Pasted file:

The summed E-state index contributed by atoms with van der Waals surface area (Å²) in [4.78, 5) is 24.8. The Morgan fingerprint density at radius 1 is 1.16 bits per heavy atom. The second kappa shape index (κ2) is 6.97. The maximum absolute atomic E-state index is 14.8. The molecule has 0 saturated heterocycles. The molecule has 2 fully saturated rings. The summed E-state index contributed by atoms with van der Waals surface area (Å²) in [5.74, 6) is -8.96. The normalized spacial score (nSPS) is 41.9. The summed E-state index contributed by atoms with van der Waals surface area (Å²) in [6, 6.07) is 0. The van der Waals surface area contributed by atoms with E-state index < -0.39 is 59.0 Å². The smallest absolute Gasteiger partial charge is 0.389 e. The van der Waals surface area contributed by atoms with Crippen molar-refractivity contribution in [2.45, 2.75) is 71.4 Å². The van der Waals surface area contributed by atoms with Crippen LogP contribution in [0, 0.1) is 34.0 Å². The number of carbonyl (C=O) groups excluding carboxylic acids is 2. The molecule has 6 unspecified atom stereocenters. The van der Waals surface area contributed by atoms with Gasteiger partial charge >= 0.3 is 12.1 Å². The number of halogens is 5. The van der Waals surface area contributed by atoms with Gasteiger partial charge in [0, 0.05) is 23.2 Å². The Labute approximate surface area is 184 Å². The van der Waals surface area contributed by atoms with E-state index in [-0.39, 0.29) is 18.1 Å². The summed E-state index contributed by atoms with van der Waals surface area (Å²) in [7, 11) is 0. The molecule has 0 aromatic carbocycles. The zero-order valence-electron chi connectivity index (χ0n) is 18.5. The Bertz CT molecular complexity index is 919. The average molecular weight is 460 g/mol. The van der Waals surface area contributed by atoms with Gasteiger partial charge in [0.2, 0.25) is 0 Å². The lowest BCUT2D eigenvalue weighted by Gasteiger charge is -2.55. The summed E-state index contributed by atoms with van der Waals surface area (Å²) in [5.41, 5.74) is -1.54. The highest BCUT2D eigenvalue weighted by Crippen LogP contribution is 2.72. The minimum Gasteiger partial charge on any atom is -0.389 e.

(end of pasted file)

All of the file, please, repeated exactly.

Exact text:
The summed E-state index contributed by atoms with van der Waals surface area (Å²) in [4.78, 5) is 24.8. The Morgan fingerprint density at radius 1 is 1.16 bits per heavy atom. The second kappa shape index (κ2) is 6.97. The maximum absolute atomic E-state index is 14.8. The molecule has 0 saturated heterocycles. The molecule has 2 fully saturated rings. The summed E-state index contributed by atoms with van der Waals surface area (Å²) in [5.74, 6) is -8.96. The normalized spacial score (nSPS) is 41.9. The summed E-state index contributed by atoms with van der Waals surface area (Å²) in [6, 6.07) is 0. The van der Waals surface area contributed by atoms with E-state index < -0.39 is 59.0 Å². The smallest absolute Gasteiger partial charge is 0.389 e. The van der Waals surface area contributed by atoms with Crippen molar-refractivity contribution in [2.45, 2.75) is 71.4 Å². The van der Waals surface area contributed by atoms with Crippen LogP contribution in [0, 0.1) is 34.0 Å². The number of carbonyl (C=O) groups excluding carboxylic acids is 2. The molecule has 6 unspecified atom stereocenters. The van der Waals surface area contributed by atoms with Gasteiger partial charge >= 0.3 is 12.1 Å². The number of halogens is 5. The van der Waals surface area contributed by atoms with Gasteiger partial charge in [0, 0.05) is 23.2 Å². The Labute approximate surface area is 184 Å². The van der Waals surface area contributed by atoms with E-state index in [-0.39, 0.29) is 18.1 Å². The summed E-state index contributed by atoms with van der Waals surface area (Å²) in [7, 11) is 0. The molecule has 0 aromatic carbocycles. The zero-order valence-electron chi connectivity index (χ0n) is 18.5. The Bertz CT molecular complexity index is 919. The average molecular weight is 460 g/mol. The van der Waals surface area contributed by atoms with Gasteiger partial charge in [0.2, 0.25) is 0 Å². The lowest BCUT2D eigenvalue weighted by Gasteiger charge is -2.55. The summed E-state index contributed by atoms with van der Waals surface area (Å²) in [5.41, 5.74) is -1.54. The highest BCUT2D eigenvalue weighted by Crippen LogP contribution is 2.72. The minimum Gasteiger partial charge on any atom is -0.389 e.